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1984-Pub. L. 98-473 substituted provisions deleting prohibition on bringing dangerous instrumentalities into prison and inserted provision setting forth a maximum $25,000 fine.

EFFECTIVE DATE OF 1986 AMENDMENT Section 53(b) of Pub. L. 99-646 provided that: “The amendment made by this section (amending this section) shall take effect 30 days after the enactment of this Act (Nov. 10, 1986)."

CROSS REFERENCES Bureau of Prisons employees, power to arrest without warrant for violations of this section, see section 3050 of this title.

SECTION REFERRED TO IN OTHER SECTIONS This section is referred to in section 3050 of this title.

"(C) a narcotic drug as defined in section 102 of the Controlled Substances Act (21 U.S.C. 802);

“(D) a controlled substance, other than a narcotic drug, as defined in section 102 of the Controlled Substances Act (21 U.S.C. 802), or an alcoholic beverage;

(E) United States currency; or

(F) any other object; or "(2) being an inmate of a Federal penal or correctional facility, he makes, possesses, procures, or otherwise provides himself with, or attempts to make, possess, procure, or otherwise provide himself with, anything described in paragraph (1).

"(b) GRADING.-An offense described in this section is punishable by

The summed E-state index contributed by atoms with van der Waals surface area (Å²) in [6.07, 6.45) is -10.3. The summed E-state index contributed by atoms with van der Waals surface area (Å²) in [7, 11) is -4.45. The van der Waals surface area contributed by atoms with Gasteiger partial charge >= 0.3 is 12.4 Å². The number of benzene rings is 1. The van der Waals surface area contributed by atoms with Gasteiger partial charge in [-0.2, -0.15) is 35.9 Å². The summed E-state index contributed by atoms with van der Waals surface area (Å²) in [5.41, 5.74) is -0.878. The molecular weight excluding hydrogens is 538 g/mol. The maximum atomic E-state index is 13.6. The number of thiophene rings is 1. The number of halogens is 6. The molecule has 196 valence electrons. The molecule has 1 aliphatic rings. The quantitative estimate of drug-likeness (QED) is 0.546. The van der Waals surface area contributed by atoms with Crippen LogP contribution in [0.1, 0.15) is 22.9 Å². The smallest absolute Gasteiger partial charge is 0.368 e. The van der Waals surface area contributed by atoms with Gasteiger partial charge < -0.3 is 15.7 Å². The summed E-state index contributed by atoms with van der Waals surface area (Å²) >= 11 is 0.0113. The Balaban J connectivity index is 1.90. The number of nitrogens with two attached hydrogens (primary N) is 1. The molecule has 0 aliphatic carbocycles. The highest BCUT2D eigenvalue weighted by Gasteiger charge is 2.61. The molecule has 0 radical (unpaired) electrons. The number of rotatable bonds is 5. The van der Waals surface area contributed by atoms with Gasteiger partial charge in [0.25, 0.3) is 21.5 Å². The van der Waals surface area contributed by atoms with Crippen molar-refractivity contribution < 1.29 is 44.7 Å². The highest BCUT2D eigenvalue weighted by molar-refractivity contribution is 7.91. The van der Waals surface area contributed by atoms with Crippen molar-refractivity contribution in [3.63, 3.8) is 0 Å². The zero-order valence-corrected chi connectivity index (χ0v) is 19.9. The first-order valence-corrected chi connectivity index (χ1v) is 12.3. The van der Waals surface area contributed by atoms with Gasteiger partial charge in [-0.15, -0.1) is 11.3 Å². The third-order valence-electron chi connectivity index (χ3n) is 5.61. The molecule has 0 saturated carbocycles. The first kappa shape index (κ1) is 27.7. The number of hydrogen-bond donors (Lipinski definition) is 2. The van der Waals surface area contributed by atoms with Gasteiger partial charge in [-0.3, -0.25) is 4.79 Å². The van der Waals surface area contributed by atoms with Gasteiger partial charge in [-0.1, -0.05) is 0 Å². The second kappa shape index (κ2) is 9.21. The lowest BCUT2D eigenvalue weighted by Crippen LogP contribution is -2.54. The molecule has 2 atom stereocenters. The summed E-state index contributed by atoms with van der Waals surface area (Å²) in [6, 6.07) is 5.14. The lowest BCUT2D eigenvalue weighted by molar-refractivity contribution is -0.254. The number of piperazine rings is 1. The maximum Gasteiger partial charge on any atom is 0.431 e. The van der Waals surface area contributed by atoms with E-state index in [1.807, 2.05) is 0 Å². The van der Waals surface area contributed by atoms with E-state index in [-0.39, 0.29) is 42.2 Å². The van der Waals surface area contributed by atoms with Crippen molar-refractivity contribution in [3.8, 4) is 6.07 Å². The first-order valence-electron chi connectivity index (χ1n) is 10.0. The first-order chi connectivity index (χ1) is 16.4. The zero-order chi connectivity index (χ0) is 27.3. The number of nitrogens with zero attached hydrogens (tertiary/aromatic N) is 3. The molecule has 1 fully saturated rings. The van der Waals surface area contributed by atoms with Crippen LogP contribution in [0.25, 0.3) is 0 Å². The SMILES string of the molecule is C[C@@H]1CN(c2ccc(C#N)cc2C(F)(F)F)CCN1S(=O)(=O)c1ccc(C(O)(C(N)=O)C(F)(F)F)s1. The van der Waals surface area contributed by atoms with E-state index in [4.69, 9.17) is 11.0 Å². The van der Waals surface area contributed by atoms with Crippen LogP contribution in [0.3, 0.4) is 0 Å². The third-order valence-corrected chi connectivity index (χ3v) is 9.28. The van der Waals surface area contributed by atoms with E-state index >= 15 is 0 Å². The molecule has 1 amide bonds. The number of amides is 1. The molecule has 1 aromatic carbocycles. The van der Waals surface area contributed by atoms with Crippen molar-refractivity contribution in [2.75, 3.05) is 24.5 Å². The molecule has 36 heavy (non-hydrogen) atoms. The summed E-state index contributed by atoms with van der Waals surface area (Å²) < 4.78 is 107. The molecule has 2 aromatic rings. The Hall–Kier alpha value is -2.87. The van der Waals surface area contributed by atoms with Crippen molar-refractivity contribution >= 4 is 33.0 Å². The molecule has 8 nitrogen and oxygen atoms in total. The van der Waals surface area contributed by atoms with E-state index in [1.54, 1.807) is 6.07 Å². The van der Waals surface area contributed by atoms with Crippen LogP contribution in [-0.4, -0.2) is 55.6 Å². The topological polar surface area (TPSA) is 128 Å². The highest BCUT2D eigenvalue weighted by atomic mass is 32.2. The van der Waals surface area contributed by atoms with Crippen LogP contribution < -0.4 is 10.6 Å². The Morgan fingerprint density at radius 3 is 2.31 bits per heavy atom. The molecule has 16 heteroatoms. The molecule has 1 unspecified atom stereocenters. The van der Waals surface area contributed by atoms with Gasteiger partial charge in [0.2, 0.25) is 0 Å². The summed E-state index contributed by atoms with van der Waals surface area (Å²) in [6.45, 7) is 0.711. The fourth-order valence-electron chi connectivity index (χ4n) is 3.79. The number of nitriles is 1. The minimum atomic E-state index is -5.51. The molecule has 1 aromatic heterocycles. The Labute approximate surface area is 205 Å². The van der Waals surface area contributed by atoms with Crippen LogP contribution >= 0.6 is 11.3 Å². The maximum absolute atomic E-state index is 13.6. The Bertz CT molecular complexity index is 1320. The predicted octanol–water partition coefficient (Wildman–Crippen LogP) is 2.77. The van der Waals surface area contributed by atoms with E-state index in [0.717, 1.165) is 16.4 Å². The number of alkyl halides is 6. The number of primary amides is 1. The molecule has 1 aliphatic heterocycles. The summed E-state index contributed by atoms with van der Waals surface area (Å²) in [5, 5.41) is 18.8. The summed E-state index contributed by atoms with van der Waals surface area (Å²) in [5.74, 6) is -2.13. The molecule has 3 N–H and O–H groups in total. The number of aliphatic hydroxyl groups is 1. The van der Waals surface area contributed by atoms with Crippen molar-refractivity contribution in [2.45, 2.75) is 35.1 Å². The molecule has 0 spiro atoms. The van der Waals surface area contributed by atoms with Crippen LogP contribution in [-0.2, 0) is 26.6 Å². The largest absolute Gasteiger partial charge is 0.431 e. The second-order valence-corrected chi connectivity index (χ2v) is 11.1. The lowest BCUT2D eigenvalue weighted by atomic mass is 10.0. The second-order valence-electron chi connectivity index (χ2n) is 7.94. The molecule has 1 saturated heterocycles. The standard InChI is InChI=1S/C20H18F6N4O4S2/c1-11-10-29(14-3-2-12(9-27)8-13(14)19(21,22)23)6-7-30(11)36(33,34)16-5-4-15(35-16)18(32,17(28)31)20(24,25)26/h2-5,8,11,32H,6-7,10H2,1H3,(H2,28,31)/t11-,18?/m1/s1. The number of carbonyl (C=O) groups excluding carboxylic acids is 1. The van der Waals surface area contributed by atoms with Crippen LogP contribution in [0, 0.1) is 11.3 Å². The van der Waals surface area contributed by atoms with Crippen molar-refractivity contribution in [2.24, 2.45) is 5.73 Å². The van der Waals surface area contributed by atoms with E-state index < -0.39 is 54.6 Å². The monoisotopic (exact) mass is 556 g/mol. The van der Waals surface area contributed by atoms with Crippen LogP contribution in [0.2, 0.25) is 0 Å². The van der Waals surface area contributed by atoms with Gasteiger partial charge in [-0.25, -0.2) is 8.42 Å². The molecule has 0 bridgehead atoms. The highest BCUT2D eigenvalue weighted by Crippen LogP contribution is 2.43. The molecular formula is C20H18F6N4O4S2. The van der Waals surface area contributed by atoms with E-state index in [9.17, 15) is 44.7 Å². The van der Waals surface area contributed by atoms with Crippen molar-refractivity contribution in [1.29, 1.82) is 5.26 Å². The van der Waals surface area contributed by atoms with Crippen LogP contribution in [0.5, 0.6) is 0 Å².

"(1) imprisonment for not more than ten years, a fine of not more than $25,000, or both, if the object is anything set forth in paragraph (1)(A);

"(2) imprisonment for not more than five years, a fine of not more than $10,000, or both, if the object is anything set forth in paragraph (1)(B) or (1)(C);

"(3) imprisonment for not more than one year, a fine of not more than $5,000, or both, if the object is anything set forth in paragraph (1)(D) or (1)(E); and

"(4) imprisonment for not more than six months, a fine of not more than $1,000, or both, if the object is any other object.

"(c) DEFINITIONS.-As used in this section, 'firearm' and 'destructive device' have the meaning given those terms, respectively, in 18 U.S.C. 921(a)(3) and (4)."

1984–Pub. L. 98-473 substituted provisions relating to providing or possessing contraband in prison, grading of offenses and definitions of "firearm" and "destructive device" for former provisions relating to traffic in contraband articles.

EFFECTIVE DATE OF 1986 AMENDMENT Section 52(b) of Pub. L. 99-646 provided that: “The amendment made by this section (amending this section) shall take effect 30 days after the date of the enactment of this Act (Nov. 10, 1986)."

CROSS REFERENCES Bureau of Prisons employees, power to arrest without warrant for violations of this section, see section 3050 of this title.